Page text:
See The Interview Exposing The Great Threat On The Existence Of Poultry Industry In Nigeria and the way out
What is your take on Maize FX Ban and its Impact on the Poultry Industry?
Onallo Akpa: I must say, it is biting very hard, even harder than anything we could imagine in the poultry industry. I have been in the poultry industry for over thirty years and I have never seen this type of situation whereby the price of maize will increase over 100% within the period of two three months, where the price of soya will increase over 120%. It is really biting hard.
The summary of how hard it is biting is that most of the poultry farms are closing down. For those that have not closed down, their cost of production is very high which also result in the increase in the price of the end products, egg and chicken to the point that most Nigerians because of their purchasing power are not able to buy most of these products. Not because they don’t want the product but because the price is unaffordable to them. And I won’t blame the farmers because even the farmers are not making profits.
This is the situation we have found ourselves. The situation is so bad that the price of maize and soya are still on the increase. The effect is so negative that most poultry farmers are closing down their farms. So the incentives for going into the poultry business is not there. And if it is not there for the local investors then how do you bring the foreign investors into the industry?
When there is a new policy, there will always be an issue of price increase, how cab we work together the poultry industry and the maize industry to make it a win-win for each other?
Onallo Akpa: I believe policy should have a human face because it is men that create policy and it is men that the policy will affect. So if the policy is affecting you to the point that you now become a dumping ground, to the extent that what you are trying to achieve you are also losing it woefully on the other side, you also need to look at the policy.
Restricting the FX for maize and soya, to me is to encourage local production which is good for all of us. But on the other side like I used to tell people, it is not only the poultry industry that is being affected, the human nutrition is also greatly impacted even more than the poultry industry. Even if poultry industry could shut down but what do you do with 200 million Nigerians of which 75% of them depend on grains as their staple food, especially in the northern Nigeria, which is a very big challenge.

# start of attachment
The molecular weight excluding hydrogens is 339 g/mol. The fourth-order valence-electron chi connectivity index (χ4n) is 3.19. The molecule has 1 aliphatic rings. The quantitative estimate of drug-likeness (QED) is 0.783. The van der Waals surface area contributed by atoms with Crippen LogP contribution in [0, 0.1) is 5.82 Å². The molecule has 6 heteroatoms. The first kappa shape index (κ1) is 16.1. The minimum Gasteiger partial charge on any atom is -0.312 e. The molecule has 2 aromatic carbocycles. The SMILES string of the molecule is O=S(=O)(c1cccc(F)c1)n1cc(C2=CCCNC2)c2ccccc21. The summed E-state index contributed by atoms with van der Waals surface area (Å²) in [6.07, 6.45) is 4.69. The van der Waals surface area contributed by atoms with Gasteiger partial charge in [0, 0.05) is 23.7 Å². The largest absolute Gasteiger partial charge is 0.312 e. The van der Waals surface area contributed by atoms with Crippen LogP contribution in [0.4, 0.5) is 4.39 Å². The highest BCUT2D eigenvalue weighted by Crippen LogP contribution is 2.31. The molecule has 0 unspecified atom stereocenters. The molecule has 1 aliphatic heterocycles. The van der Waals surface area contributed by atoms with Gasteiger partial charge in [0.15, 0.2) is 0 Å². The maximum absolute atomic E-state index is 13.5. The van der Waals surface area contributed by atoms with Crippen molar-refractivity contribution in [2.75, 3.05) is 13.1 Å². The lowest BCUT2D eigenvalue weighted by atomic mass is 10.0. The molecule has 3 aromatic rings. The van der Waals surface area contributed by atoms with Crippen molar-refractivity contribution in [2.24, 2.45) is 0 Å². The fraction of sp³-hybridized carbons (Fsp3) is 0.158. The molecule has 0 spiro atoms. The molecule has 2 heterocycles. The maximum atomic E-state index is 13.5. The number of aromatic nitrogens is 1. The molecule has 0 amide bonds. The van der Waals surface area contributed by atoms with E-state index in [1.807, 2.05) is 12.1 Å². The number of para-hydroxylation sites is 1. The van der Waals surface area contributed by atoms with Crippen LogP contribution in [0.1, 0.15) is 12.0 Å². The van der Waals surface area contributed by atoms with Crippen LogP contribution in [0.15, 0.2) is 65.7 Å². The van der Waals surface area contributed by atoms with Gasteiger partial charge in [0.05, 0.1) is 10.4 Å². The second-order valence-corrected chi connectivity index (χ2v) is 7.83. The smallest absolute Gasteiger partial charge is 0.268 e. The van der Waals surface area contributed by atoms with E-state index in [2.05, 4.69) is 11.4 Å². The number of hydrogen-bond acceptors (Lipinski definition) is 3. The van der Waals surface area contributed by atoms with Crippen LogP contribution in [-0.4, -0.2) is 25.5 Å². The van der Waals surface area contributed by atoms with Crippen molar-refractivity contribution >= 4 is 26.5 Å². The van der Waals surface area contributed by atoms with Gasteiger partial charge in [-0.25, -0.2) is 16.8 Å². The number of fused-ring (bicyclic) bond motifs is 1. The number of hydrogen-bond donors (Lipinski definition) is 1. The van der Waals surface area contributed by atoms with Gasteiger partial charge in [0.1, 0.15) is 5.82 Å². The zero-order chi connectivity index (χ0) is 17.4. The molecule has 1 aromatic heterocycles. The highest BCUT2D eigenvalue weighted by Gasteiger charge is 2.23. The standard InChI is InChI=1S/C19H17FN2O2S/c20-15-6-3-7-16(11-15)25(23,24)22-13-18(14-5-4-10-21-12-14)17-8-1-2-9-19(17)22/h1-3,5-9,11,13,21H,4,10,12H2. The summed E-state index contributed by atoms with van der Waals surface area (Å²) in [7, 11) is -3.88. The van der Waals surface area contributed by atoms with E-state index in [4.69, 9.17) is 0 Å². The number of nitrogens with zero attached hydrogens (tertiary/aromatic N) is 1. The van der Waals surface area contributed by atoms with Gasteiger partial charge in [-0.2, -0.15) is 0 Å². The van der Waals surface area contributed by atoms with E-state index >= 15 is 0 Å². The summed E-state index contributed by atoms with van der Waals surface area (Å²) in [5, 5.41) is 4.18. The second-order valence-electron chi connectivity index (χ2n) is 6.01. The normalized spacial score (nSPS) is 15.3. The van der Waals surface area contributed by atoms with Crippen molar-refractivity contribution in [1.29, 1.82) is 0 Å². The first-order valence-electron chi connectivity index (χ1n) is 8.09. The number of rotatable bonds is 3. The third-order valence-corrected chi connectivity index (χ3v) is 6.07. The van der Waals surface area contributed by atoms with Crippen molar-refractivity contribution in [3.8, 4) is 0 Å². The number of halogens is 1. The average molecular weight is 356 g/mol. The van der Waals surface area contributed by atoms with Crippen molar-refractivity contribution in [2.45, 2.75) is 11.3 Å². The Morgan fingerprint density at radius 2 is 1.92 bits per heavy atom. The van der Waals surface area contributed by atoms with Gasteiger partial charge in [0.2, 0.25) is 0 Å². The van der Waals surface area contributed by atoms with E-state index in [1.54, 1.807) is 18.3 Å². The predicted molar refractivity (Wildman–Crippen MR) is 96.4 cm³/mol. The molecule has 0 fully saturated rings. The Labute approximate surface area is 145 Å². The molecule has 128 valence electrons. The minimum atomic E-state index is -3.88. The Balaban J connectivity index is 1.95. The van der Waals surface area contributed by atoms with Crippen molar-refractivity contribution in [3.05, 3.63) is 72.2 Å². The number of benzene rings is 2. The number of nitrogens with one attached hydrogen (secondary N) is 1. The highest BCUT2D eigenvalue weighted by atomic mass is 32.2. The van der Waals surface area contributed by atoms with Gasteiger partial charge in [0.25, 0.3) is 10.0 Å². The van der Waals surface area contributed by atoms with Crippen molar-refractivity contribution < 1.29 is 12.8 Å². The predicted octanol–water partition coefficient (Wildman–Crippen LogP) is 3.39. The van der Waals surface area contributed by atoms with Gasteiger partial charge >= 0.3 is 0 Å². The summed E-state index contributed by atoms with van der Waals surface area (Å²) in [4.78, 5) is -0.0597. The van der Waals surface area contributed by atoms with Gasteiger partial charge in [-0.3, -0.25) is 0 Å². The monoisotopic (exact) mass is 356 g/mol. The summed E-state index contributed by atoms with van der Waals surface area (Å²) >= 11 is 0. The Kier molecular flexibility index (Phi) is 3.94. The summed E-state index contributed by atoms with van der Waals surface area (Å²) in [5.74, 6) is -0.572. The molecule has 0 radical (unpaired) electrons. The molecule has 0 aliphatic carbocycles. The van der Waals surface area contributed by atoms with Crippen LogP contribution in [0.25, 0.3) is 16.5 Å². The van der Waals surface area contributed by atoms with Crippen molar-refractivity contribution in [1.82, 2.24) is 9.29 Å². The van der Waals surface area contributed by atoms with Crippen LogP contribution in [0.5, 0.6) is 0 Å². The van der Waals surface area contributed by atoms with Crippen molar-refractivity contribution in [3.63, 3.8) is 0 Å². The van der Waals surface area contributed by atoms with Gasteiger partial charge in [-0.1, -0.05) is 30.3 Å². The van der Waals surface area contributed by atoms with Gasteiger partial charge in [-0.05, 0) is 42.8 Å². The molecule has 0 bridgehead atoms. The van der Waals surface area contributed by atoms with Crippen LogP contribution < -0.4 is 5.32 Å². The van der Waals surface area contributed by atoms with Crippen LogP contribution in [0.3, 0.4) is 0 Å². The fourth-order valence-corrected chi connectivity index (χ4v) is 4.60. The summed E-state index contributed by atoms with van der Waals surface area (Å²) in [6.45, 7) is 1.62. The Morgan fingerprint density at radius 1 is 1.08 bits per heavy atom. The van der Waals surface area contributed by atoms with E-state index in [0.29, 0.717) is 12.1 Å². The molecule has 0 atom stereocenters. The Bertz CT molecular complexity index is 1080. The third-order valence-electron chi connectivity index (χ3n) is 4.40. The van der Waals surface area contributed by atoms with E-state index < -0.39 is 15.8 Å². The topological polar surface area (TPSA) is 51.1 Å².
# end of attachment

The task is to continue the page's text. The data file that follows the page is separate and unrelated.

The effect is not being felt the way it should be now because we are still in the peripheral of harvest and people can still lay their hands on the residue from their farms. But if we should push it to the month of March, April, May or June then the effect will even be felt on the family nutrition even more than the poultry industry.
The poultry industry could shut down yes, it is a segment of an industry but what about the human nutrition. That is my complete analysis of the whole thing. I have been in the sector for long so I should know very much when it comes to policies, I should know how these policies affect us as a nation.
That is why I tell people that we should look at this issue holistically; we should not just be saying there is maize. Where is the maize? If there is maize, then it should be a function of demand and supply, then supply the maize into the market and people will buy it. But if the demand is more than the supply, then what we are witnessing is definitely what we will be witnessing. And now people are saying there is maize that if they bring in maize they will not be able to sell. What are you selling? What you have not started producing. The wet season has not come. So when do you start clearing, planting, weeding and the crop start producing for you before it start to mature for you to start harvesting to dry it. We are talking of a value chain that will take you up to seven months.
We are placing more emphasis on maize because it takes up to 50% of the feed ingredients. What about soya which takes up to 25%. Soya is completely unavailable in this country today. Of the 900MT that is said to be produced by the soya beans association, more than 50% or more of them have been exported out of this country either in soya bean or soya meal.
What we are saying is that what we are producing is not enough for the country and the same policy says to export, export to get what. What percentage of foreign exchange does it earn you when your national food security is under threat?